Anthropology, Department of


First Advisor

Carrie C. Heitman

Date of this Version


Document Type



A thesis presented to the faculty of the Graduate College at the University of Nebraska in partial fulfillment of requirements for the degree of Master of Arts

Major: Anthropology

Under the supervision of Professor Carrie C. Heitman

Lincoln, Nebraska, November 2018


Copyright (c) 2018, Jade L. Robison


In the two papers that comprise this thesis, I explore the various intersections of the materiality of memory, the multivocality of particular landscapes, and the memorialization of people and places. In the first paper, I examine how three very different groups of people utilized the Natchitoches Trace, a trail that once extended southwest from St. Louis, Missouri, to Louisiana and Texas. Created by precolumbian groups for trading purposes, the trail was later utilized by early European pioneer families for westward expansion. The 1830 Indian Removal Act forced the repurposing of the trail as a route of exile for displaced Cherokee, an event commemorated as the Trail of Tears. With a focus on the Ozark region of southeast Missouri, I examine how individuals have inscribed the Natchitoches Trace with meaningful narratives via oral traditions, historical accounts, and material remnants. This paper ultimately conveys the multivocality of the Natchitoches Trace trailscape as it was continually shaped and remade by groups of people with different cultural identities and motivations.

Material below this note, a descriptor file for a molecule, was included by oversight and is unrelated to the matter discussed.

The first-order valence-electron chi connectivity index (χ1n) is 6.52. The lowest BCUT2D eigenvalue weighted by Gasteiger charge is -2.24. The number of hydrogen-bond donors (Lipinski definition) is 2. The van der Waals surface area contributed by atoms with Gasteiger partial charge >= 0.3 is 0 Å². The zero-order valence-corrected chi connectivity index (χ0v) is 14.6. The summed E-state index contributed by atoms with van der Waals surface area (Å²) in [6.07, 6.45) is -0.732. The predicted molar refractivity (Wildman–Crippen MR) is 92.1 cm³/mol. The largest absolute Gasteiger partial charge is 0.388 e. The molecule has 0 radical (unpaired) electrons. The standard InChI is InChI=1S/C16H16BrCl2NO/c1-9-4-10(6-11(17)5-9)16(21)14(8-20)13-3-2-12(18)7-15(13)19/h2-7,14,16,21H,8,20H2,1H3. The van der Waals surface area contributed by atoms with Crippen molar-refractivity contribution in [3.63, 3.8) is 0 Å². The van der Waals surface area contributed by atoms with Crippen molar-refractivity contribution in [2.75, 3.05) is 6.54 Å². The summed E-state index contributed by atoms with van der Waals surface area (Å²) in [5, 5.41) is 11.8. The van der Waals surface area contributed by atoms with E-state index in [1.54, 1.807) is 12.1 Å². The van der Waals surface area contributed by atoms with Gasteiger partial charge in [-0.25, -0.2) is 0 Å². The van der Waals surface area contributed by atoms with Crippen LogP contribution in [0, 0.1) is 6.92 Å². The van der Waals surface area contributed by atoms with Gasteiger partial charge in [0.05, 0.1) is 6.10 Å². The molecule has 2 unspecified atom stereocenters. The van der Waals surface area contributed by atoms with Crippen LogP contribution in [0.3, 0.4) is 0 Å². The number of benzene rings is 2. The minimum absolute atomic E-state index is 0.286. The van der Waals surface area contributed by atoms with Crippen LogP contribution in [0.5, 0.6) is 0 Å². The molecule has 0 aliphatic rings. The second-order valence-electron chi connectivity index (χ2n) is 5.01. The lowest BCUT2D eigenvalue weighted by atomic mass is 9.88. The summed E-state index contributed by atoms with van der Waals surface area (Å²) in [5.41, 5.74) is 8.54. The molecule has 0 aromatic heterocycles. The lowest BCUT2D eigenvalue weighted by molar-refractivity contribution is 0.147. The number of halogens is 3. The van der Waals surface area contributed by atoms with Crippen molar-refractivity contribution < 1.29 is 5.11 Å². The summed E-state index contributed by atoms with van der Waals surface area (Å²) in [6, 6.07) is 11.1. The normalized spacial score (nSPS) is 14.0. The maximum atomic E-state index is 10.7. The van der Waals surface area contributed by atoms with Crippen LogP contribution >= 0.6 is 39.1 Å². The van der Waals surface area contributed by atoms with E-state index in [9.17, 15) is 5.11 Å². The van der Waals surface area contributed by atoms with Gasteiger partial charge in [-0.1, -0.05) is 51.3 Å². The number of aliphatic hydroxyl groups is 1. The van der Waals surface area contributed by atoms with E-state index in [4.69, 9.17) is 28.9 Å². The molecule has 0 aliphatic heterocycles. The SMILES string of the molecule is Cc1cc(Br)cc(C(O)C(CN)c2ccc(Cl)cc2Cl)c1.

In the second paper, I examine the shell ornament assemblage from Salmon Pueblo, a Chacoan great house community constructed c. AD 1090 in the Middle San Juan region of northwest New Mexico. The Ancestral Puebloans who occupied Salmon Pueblo emulated Chaco characteristics and symbols of prestige in many ways, including through the possession and ritual deposition of shell ornaments. The presence of shell ornaments at great houses in the canyon and beyond suggests participation in a regional system of prestige centered on Chaco. In this study, I analyze the spatial and temporal distribution of shell at Salmon Pueblo using data derived from the Salmon Pueblo Archaeological Research Collection (SPARC). As demonstrated in the distribution of marine shell at Salmon Pueblo, Ancestral Puebloans actively used objects of high prestige and social value to consolidate community identity and ritual activities. This thesis demonstrates how memory practices shape human connectivity within cultural landscapes.

Advisor: Carrie C. Heitman